“Obviously, the 12.5 percent is the most near-term accessible configuration that was studied, because we’ll need less battery technology progress to get to that point. However, we also see a non-linear relationship between CO2 emissions produced and improvements in hybrid-electric propulsion concepts, where the most rapid proportional reductions in carbon emissions are produced across near-term improvements in technology,” Ansell said. “Achieving the technology improvements for a 50% hybrid system certainly has a very long timetable to get to market, by a long shot, because it’s entirely uncertain if or when that level of energy density of batteries will be manufactured. But at least in the interim, even small gains in component technologies can make a big difference.”

When will technology be able to manufacture a battery lightweight enough yet powerful enough to fly a commercial airplane?

Ansell speculated, “Perhaps in the next 10 years we’ll be able to have a battery that is 400 to 600 watt-hours per kilogram. If we project that out, the levels that we need for larger hybridization factors, or even fully electric commercial aircraft, might be within reach in the next 25 years.”

CCC warns without a ‘true zero-carbon plane’ demand for aviation may have to be curbed

Business Green, 14 February 2019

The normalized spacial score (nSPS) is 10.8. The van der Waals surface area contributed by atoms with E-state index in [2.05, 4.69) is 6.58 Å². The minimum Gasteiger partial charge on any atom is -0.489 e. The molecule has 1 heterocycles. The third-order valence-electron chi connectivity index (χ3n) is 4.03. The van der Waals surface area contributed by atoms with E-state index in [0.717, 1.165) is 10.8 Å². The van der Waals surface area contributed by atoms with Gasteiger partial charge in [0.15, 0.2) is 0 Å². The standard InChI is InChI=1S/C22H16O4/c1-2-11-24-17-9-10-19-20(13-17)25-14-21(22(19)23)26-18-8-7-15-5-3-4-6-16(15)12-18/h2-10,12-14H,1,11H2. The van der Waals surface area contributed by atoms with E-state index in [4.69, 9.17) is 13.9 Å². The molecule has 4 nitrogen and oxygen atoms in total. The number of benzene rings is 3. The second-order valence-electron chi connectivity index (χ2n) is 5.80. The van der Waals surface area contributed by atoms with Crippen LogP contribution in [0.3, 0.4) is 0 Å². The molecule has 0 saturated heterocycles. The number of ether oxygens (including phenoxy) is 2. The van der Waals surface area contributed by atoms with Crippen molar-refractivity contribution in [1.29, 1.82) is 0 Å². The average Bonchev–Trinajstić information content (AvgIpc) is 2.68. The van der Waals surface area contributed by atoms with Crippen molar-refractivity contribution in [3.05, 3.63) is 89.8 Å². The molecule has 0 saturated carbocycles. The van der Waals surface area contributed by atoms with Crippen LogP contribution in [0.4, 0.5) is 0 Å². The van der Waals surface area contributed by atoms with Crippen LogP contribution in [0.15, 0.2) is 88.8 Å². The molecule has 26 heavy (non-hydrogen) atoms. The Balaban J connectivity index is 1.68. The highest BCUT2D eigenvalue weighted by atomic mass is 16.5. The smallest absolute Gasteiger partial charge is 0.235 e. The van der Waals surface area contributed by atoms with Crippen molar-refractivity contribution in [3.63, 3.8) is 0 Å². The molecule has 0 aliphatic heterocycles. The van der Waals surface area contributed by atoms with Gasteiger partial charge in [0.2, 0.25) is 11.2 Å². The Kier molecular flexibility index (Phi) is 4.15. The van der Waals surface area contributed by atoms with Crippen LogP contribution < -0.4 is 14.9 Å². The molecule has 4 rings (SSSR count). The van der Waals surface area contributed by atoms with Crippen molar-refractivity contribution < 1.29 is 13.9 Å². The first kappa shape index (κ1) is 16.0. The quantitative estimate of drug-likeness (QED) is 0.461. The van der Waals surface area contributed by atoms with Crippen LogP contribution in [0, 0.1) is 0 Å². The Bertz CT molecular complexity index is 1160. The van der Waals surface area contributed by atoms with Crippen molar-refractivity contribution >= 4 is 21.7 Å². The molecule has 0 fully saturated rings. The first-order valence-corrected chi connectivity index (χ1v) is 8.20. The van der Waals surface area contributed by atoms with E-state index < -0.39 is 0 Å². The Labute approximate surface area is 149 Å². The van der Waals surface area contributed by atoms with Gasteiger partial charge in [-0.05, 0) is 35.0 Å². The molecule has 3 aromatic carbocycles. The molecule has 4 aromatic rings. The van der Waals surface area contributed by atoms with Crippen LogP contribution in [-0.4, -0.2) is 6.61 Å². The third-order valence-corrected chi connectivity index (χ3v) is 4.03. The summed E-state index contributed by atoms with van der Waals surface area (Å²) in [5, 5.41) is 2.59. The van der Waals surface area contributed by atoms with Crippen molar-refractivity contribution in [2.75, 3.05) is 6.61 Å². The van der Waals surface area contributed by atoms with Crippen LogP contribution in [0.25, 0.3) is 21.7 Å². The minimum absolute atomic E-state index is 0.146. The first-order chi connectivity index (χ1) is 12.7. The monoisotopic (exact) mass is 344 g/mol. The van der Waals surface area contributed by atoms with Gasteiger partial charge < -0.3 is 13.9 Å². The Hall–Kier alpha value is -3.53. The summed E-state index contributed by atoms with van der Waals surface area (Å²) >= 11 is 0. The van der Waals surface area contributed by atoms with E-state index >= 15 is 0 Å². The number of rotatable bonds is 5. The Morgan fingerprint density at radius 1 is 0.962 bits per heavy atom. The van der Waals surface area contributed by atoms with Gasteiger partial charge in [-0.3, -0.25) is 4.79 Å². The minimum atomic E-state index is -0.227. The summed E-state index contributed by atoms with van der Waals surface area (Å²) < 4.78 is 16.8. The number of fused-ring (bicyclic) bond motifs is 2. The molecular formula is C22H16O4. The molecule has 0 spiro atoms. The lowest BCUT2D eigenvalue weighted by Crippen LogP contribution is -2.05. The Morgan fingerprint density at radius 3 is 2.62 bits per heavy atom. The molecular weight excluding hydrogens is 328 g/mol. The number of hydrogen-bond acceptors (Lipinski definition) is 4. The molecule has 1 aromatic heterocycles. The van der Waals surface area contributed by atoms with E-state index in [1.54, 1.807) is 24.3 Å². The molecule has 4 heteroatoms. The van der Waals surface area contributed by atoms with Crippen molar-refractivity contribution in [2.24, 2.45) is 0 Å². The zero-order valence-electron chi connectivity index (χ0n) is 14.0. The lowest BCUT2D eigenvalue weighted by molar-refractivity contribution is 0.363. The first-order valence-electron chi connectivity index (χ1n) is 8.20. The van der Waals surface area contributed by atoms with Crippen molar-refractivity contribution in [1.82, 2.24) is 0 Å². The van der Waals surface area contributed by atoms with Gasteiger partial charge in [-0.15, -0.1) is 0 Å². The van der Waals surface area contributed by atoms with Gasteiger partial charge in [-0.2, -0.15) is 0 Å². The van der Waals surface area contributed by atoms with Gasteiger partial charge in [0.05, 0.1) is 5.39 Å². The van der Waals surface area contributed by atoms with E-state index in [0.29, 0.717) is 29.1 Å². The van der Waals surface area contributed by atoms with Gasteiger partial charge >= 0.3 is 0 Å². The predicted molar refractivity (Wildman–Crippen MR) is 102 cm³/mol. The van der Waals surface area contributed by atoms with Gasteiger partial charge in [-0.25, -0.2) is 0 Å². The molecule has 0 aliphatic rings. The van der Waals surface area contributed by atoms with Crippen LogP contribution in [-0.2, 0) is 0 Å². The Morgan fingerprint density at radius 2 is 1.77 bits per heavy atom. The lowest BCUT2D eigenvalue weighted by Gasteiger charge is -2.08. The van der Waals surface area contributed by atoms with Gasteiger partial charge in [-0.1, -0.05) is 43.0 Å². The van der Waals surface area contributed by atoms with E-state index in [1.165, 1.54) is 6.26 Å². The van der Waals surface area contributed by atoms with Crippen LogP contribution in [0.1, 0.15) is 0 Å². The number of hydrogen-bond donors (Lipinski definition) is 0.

UK’s climate body confirms net zero target assessment will be published in May, stressing greater effort will be needed to cut aviation emissions

Adopting a net zero climate target in the UK would require greater effort to cut emissions from aviation, particularly through developing clean technologies and limiting growth in flight demand, the Committee on Climate Change (CCC) has told the government.

In a letter to the Transport Secretary Chris Grayling, CCC chairman Lord Deben stressed that limiting emissions from UK aviation would require contributions from all parts of the aviation sector, and that the government should avoid relying on biofuels or international carbon offset credits to do the necessary heavy lifting.

Deben welcomed the government’s commitment to keeping UK aviation emissions at 2005 levels by 2050, as advised by the CCC, and to ask the National Infrastructure Commission to scrutinise the case for further airport expansion with consideration of the potential climate impacts.

However, Deben reiterated the CCC’s view that the government should not plan for significant use of biofuels to power planes, due to uncertainty surrounding sustainable biomass supplies and costs.
Instead, he said the government and industry should focus on developing new low emission aircraft designs, improved air space management, and the use of more sustainable fuels in the coming years.

The letter also predicted brokering a long-term climate target for aviation at an international level would help incentivise investment in new, cleaner technologies, but emphasised technologies alone were unlikely to be enough to stem the climate impact of aviation.

“In the absence of a true zero-carbon plane, demand cannot continue to grow unfettered in the long-term,” the letter states.

Deben’s letter on Wednesday comes in response to the government’s Aviation 2050 strategy, which was launched for consultation in December. That draft strategy insisted the UK’s aviation sector could grow to meet rapidly increasing demand for air travel over the next three decades, while at the same time limiting emissions at 2005 levels by the middle of the century.